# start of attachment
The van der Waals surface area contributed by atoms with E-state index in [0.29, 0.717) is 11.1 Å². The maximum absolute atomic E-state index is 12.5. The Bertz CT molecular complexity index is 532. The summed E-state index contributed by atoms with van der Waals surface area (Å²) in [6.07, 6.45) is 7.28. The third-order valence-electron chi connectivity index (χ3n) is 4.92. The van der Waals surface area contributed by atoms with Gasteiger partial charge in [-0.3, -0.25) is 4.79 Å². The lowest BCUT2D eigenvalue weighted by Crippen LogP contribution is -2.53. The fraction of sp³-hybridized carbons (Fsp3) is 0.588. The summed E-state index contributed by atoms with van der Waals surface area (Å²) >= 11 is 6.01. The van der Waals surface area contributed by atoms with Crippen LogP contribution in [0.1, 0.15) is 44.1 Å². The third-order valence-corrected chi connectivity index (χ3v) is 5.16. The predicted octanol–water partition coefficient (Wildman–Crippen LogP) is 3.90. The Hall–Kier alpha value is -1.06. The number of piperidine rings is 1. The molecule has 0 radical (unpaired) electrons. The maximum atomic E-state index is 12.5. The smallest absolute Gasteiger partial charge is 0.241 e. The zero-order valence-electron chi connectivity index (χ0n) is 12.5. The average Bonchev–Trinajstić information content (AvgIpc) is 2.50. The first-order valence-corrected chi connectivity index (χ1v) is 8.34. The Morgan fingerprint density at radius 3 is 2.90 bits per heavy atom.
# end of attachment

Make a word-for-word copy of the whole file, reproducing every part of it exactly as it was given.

The van der Waals surface area contributed by atoms with E-state index in [0.29, 0.717) is 11.1 Å². The maximum absolute atomic E-state index is 12.5. The Bertz CT molecular complexity index is 532. The summed E-state index contributed by atoms with van der Waals surface area (Å²) in [6.07, 6.45) is 7.28. The third-order valence-electron chi connectivity index (χ3n) is 4.92. The van der Waals surface area contributed by atoms with Gasteiger partial charge in [-0.3, -0.25) is 4.79 Å². The lowest BCUT2D eigenvalue weighted by Crippen LogP contribution is -2.53. The fraction of sp³-hybridized carbons (Fsp3) is 0.588. The summed E-state index contributed by atoms with van der Waals surface area (Å²) >= 11 is 6.01. The van der Waals surface area contributed by atoms with Crippen LogP contribution in [0.1, 0.15) is 44.1 Å². The third-order valence-corrected chi connectivity index (χ3v) is 5.16. The predicted octanol–water partition coefficient (Wildman–Crippen LogP) is 3.90. The Hall–Kier alpha value is -1.06. The number of piperidine rings is 1. The molecule has 0 radical (unpaired) electrons. The maximum atomic E-state index is 12.5. The smallest absolute Gasteiger partial charge is 0.241 e. The zero-order valence-electron chi connectivity index (χ0n) is 12.5. The average Bonchev–Trinajstić information content (AvgIpc) is 2.50. The first-order valence-corrected chi connectivity index (χ1v) is 8.34. The Morgan fingerprint density at radius 3 is 2.90 bits per heavy atom.